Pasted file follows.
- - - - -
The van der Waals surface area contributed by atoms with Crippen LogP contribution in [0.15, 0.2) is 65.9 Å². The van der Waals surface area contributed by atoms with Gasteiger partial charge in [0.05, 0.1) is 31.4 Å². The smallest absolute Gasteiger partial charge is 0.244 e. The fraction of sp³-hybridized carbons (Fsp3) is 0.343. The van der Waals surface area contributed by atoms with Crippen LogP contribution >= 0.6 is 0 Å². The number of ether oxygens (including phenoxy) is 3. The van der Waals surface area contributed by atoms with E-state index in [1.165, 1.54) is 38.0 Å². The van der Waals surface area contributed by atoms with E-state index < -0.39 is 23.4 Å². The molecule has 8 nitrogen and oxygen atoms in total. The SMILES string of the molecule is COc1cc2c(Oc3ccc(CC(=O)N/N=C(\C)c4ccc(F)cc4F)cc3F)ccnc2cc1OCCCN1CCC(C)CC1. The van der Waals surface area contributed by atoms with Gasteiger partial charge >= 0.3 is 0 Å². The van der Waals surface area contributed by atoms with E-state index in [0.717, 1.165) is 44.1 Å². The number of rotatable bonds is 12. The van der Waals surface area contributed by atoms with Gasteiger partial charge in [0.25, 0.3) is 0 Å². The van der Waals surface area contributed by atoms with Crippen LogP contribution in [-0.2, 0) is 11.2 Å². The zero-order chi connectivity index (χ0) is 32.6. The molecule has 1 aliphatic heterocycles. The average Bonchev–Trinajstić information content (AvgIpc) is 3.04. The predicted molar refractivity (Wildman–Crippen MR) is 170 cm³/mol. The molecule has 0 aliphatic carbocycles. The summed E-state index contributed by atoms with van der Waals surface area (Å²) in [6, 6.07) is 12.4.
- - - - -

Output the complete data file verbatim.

The van der Waals surface area contributed by atoms with Crippen LogP contribution in [0.15, 0.2) is 65.9 Å². The van der Waals surface area contributed by atoms with Gasteiger partial charge in [0.05, 0.1) is 31.4 Å². The smallest absolute Gasteiger partial charge is 0.244 e. The fraction of sp³-hybridized carbons (Fsp3) is 0.343. The van der Waals surface area contributed by atoms with Crippen LogP contribution >= 0.6 is 0 Å². The number of ether oxygens (including phenoxy) is 3. The van der Waals surface area contributed by atoms with E-state index in [1.165, 1.54) is 38.0 Å². The van der Waals surface area contributed by atoms with E-state index < -0.39 is 23.4 Å². The molecule has 8 nitrogen and oxygen atoms in total. The SMILES string of the molecule is COc1cc2c(Oc3ccc(CC(=O)N/N=C(\C)c4ccc(F)cc4F)cc3F)ccnc2cc1OCCCN1CCC(C)CC1. The van der Waals surface area contributed by atoms with Gasteiger partial charge >= 0.3 is 0 Å². The van der Waals surface area contributed by atoms with E-state index in [0.717, 1.165) is 44.1 Å². The number of rotatable bonds is 12. The van der Waals surface area contributed by atoms with Gasteiger partial charge in [0.25, 0.3) is 0 Å². The van der Waals surface area contributed by atoms with Crippen LogP contribution in [-0.2, 0) is 11.2 Å². The zero-order chi connectivity index (χ0) is 32.6. The molecule has 1 aliphatic heterocycles. The average Bonchev–Trinajstić information content (AvgIpc) is 3.04. The predicted molar refractivity (Wildman–Crippen MR) is 170 cm³/mol. The molecule has 0 aliphatic carbocycles. The summed E-state index contributed by atoms with van der Waals surface area (Å²) in [6, 6.07) is 12.4.